To make sure you never miss out on your favourite NEW stories, we're happy to send you some reminders

Click 'OK' then 'Allow' to enable notifications

Myleene Klass opens up on struggling to say the word 'miscarriage' while filming documentary

Myleene Klass opens up on struggling to say the word 'miscarriage' while filming documentary

The I'm A Celeb contestant opened up about her four miscarriages in a Bafta-nominated documentary in 2021.

**Trigger warning: The following article contains discussion of miscarriage and baby loss.**

Earlier this year, Myleene Klass changed history after campaigning for four years for the government to implement better support for women who miscarry.

The former Hear'Say singer, 45, called for a change in pregnancy loss laws after suffering four miscarriages.

In a celebratory Instagram post shared in July, Myleene and Olivia Blake MP stood outside parliament knowing that women will no longer have to wait until three consecutive miscarriages (called recurrent miscarriage) to get medical help and women will now have pre-conception advice and access to mental health support.

“I said to the professors at [pregnancy loss charity] Tommy's, ‘So please, can you talk me through why we wait for three? I don't know why it never occurred to me before, but the room went silent because it never occurred to anybody." Myleene told Tyla.

"There is no logical or medical explanation. In the UK, it's three. In America, it's two. It's just a random misogynistic number that's been pulled out.”

Although Myleene now talks about her miscarriages publicly, she once struggled to say the word, a challenge that she confronted while filming her BAFTA nominated documentary Myleene Klass: Miscarriage & Me in 2021.

Myleene Klass and Olivia Blake MP outside Parliament.

Before making the doc, Myleene bravely revealed in a candid Instagram post in October 2020 that she had had four miscarriages, stating that she is a 'mama to 7 babies, Ava, Hero, Apollo my rainbow baby and 4 little stars in the sky' for National Baby Loss Miscarriage Day.

Reflecting on the experience filming the documentary, Myleene exclusively told Tyla: "When I first started filming with my documentary team, I actually said I can’t say ‘miscarriage’ and the word was in the title and the conversations were happening around the table and it was a really hard thing for me to say, and I think anyone who's experienced a miscarriage will understand you lock that pain away - you lock it at the back of your throat and devalue your heart because it's just so utterly horrific.”

The I’m a Celeb alum previously told Tyla that she'd said ‘no’ to filming the doc ‘about three times’ before being convinced otherwise.

Looking back on making the doc, she added: “I realised that it was just going to have to be something I had to find the strength to do otherwise I wouldn't be able to do what I needed to. But it took every ounce of strength.”

Having been in the spotlight for over two decades, Myleene decided to use her platform to campaign for changes to the Women’s Health Strategy in Parliament.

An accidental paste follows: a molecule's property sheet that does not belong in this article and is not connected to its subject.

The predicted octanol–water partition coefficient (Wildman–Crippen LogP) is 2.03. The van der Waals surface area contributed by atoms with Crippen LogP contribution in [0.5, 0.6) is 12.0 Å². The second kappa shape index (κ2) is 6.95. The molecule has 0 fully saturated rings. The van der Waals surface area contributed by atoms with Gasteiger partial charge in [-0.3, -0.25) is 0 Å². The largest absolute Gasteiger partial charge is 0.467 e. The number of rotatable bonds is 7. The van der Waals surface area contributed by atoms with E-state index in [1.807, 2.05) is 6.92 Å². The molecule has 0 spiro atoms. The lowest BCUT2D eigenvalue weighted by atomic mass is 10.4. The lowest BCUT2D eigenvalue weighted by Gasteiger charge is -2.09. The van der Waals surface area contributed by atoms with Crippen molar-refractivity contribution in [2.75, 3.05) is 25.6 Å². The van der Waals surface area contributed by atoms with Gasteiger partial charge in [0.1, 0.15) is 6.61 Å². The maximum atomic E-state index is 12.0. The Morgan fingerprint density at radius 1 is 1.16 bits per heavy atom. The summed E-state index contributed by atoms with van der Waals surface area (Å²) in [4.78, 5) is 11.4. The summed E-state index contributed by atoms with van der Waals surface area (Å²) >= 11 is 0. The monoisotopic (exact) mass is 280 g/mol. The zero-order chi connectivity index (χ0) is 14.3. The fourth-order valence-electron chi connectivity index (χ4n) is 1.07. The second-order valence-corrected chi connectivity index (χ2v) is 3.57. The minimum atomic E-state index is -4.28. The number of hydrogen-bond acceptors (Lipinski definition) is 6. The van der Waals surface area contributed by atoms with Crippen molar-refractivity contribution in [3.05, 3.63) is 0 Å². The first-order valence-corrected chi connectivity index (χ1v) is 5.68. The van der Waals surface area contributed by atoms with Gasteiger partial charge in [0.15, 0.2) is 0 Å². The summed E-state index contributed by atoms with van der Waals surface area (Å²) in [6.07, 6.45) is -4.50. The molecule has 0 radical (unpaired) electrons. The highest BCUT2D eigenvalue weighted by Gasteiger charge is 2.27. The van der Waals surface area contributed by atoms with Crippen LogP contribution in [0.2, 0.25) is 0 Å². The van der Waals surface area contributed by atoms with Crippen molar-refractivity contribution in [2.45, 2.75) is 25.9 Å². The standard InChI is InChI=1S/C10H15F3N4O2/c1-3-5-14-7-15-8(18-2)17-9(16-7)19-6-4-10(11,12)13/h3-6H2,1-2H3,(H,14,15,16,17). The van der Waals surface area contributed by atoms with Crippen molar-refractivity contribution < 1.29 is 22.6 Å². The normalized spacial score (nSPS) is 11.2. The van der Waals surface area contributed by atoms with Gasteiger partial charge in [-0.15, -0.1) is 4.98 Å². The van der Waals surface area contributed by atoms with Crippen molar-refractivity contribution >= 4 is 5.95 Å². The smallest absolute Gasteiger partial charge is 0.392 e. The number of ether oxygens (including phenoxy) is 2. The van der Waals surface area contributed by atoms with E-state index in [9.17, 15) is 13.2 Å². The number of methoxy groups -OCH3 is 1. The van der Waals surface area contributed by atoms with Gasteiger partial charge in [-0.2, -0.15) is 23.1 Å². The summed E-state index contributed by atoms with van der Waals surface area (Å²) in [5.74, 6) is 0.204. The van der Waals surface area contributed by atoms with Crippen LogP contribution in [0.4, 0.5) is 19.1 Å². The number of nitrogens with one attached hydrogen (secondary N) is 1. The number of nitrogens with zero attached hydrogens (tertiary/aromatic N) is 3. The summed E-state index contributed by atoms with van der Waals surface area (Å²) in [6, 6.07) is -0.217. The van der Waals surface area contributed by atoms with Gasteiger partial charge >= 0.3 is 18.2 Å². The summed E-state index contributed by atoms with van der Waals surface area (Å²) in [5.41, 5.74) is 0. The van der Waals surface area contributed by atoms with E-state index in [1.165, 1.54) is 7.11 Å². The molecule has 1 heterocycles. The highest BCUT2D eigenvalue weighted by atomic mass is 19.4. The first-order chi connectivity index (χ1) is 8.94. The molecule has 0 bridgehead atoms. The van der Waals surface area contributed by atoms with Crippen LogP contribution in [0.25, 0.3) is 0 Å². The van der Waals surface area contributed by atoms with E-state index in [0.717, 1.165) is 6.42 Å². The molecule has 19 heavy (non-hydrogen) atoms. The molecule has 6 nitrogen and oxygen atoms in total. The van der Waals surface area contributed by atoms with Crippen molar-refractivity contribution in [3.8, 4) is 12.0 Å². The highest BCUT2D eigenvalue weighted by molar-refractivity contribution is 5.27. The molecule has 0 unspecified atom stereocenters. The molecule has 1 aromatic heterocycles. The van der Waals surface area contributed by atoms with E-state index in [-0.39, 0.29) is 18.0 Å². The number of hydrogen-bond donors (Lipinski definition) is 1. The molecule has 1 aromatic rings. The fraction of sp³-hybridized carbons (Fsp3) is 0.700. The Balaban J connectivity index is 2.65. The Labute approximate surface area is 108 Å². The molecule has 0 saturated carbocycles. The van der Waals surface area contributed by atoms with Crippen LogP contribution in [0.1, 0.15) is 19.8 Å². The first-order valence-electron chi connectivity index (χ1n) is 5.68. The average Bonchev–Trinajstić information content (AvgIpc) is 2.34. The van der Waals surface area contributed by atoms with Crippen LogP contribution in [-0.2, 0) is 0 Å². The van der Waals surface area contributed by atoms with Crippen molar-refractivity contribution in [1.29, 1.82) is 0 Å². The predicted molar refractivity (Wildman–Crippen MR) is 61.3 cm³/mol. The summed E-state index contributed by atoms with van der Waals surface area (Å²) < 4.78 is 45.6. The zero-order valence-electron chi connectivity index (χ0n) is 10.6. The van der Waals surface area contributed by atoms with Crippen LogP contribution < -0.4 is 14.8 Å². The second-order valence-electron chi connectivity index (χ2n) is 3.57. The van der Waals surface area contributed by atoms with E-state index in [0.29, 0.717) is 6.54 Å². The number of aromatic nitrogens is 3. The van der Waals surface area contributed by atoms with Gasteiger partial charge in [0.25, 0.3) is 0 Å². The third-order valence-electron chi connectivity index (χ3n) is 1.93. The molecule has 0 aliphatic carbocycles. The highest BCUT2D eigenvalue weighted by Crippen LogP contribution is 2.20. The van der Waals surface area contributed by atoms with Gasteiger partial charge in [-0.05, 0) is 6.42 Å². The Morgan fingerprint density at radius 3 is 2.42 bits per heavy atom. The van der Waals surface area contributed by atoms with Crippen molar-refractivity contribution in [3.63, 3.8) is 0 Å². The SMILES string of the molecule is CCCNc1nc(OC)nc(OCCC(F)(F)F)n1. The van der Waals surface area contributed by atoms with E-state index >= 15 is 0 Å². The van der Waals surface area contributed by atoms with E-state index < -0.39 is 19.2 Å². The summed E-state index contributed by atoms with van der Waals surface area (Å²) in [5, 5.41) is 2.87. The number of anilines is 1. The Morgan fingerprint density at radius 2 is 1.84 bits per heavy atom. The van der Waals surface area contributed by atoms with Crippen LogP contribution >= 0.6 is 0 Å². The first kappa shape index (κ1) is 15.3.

In July, the Department of Health and Social Care announced a bunch of new measures to ‘boost the health and wellbeing of women and girls’, which included a pilot scheme to ensure women have medical intervention after each miscarriage.

Myleene opened up about her miscarriages in a poignant Instagram post in October 2020.

Women who suffer a miscarriage can request a certificate as an official recognition of their loss plus better collection and storage of remains. The certificate will be available to anyone who loses a baby pre-24 weeks’ gestation.

But Myleene said her work ‘has not stopped’ after changing history this summer, and said 'it’s really only now just beginning to sink in’ because she’s starting to hear from doctors who are implementing the ‘gargantuan, David and Goliath’ changes at their clinics for women who have just had miscarriages.

There’s still more work to be done, especially around the language used to describe women’s healthcare and miscarriage.

Myleene is now about to discuss her miscarriages.

“Women have been silenced in their healthcare for many, many years not even just the term ‘you just gotta get on with it’, ‘you'll pick yourself up you'll be okay’, ‘women have been suffering like this for ages’ or, ‘my grandmother went through it, you'll be fine’ - It's just that dismissed language." she said.

“There's also the negative language that surrounds women's health - ‘infertile’, ‘miscarriage’, ‘incompetent cervix’, ‘blighted ovum’. Everything is shrouded in shame.

“The language itself just doesn't make you feel that you can say it because it makes you feel like you've failed and therefore, the fact that your body fails to do the job that you feel it should be able to do is a terrible, terrible feeling.”

She added: “There is so much shame shrouded within the conversations of miscarriage and that is why I continue talking about it. My children talk about it now, they can say the word that I couldn’t because it happens in 1 in 4 pregnancies [according to Tommy's].

"It’s all around us, you will absolutely know someone that has had a miscarriage. It’s a conversation that everybody should be involved in.”

The 9th-15th October marks Baby Loss Awareness Week. For help, support and advice, you can contact charity Tommy's here.

Featured Image Credit: W/@myleeneklass

Topics: Celebrity, Health